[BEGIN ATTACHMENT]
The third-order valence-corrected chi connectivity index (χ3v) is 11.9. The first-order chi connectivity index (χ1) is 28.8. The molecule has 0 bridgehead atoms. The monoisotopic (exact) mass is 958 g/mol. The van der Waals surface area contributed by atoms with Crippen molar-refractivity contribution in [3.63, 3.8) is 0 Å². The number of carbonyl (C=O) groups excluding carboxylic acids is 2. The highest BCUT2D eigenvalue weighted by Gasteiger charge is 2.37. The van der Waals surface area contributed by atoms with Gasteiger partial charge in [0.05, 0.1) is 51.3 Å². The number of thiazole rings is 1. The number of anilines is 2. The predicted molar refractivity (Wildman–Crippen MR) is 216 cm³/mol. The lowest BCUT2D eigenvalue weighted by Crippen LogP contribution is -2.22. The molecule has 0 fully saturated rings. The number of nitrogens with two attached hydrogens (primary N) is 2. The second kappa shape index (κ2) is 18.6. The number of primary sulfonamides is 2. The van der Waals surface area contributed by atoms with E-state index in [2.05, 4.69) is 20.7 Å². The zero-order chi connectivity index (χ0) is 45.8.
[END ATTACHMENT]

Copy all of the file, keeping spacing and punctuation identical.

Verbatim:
The third-order valence-corrected chi connectivity index (χ3v) is 11.9. The first-order chi connectivity index (χ1) is 28.8. The molecule has 0 bridgehead atoms. The monoisotopic (exact) mass is 958 g/mol. The van der Waals surface area contributed by atoms with Crippen molar-refractivity contribution in [3.63, 3.8) is 0 Å². The number of carbonyl (C=O) groups excluding carboxylic acids is 2. The highest BCUT2D eigenvalue weighted by Gasteiger charge is 2.37. The van der Waals surface area contributed by atoms with Gasteiger partial charge in [0.05, 0.1) is 51.3 Å². The number of thiazole rings is 1. The number of anilines is 2. The predicted molar refractivity (Wildman–Crippen MR) is 216 cm³/mol. The lowest BCUT2D eigenvalue weighted by Crippen LogP contribution is -2.22. The molecule has 0 fully saturated rings. The number of nitrogens with two attached hydrogens (primary N) is 2. The second kappa shape index (κ2) is 18.6. The number of primary sulfonamides is 2. The van der Waals surface area contributed by atoms with E-state index in [2.05, 4.69) is 20.7 Å². The zero-order chi connectivity index (χ0) is 45.8.